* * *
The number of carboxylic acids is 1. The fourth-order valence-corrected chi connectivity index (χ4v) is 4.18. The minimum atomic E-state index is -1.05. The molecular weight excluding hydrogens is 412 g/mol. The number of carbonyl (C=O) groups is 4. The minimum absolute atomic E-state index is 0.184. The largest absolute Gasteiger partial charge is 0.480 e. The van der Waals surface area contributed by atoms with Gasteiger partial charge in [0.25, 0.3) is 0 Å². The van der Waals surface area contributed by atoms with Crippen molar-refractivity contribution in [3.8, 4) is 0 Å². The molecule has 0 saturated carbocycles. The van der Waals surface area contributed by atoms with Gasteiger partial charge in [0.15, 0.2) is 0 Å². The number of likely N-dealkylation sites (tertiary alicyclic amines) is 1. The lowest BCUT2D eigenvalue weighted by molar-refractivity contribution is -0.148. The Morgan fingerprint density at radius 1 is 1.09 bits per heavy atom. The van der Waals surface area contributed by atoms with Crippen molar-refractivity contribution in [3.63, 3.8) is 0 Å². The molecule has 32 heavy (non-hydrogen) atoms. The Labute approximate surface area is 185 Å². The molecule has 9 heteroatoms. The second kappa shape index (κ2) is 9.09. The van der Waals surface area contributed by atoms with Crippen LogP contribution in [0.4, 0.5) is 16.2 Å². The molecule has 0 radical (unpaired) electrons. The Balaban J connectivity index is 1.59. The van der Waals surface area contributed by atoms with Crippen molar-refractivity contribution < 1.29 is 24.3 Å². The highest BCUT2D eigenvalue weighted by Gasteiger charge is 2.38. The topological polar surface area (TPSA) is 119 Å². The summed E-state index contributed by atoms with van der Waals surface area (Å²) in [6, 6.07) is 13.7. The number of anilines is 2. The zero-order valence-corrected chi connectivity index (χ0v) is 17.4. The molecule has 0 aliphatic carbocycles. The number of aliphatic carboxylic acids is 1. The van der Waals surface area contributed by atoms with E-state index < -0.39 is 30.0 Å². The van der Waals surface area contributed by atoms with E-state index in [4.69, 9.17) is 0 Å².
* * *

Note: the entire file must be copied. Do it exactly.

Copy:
The number of carboxylic acids is 1. The fourth-order valence-corrected chi connectivity index (χ4v) is 4.18. The minimum atomic E-state index is -1.05. The molecular weight excluding hydrogens is 412 g/mol. The number of carbonyl (C=O) groups is 4. The minimum absolute atomic E-state index is 0.184. The largest absolute Gasteiger partial charge is 0.480 e. The van der Waals surface area contributed by atoms with Gasteiger partial charge in [0.25, 0.3) is 0 Å². The van der Waals surface area contributed by atoms with Crippen molar-refractivity contribution in [3.8, 4) is 0 Å². The molecule has 0 saturated carbocycles. The van der Waals surface area contributed by atoms with Gasteiger partial charge in [0.15, 0.2) is 0 Å². The number of likely N-dealkylation sites (tertiary alicyclic amines) is 1. The lowest BCUT2D eigenvalue weighted by molar-refractivity contribution is -0.148. The Morgan fingerprint density at radius 1 is 1.09 bits per heavy atom. The van der Waals surface area contributed by atoms with Crippen molar-refractivity contribution in [3.63, 3.8) is 0 Å². The molecule has 32 heavy (non-hydrogen) atoms. The Labute approximate surface area is 185 Å². The molecule has 9 heteroatoms. The second kappa shape index (κ2) is 9.09. The van der Waals surface area contributed by atoms with Crippen LogP contribution in [0.4, 0.5) is 16.2 Å². The molecule has 0 radical (unpaired) electrons. The Balaban J connectivity index is 1.59. The van der Waals surface area contributed by atoms with Crippen molar-refractivity contribution < 1.29 is 24.3 Å². The highest BCUT2D eigenvalue weighted by Gasteiger charge is 2.38. The topological polar surface area (TPSA) is 119 Å². The summed E-state index contributed by atoms with van der Waals surface area (Å²) in [6, 6.07) is 13.7. The number of anilines is 2. The zero-order valence-corrected chi connectivity index (χ0v) is 17.4. The molecule has 0 aliphatic carbocycles. The number of aliphatic carboxylic acids is 1. The van der Waals surface area contributed by atoms with E-state index < -0.39 is 30.0 Å². The van der Waals surface area contributed by atoms with E-state index in [4.69, 9.17) is 0 Å².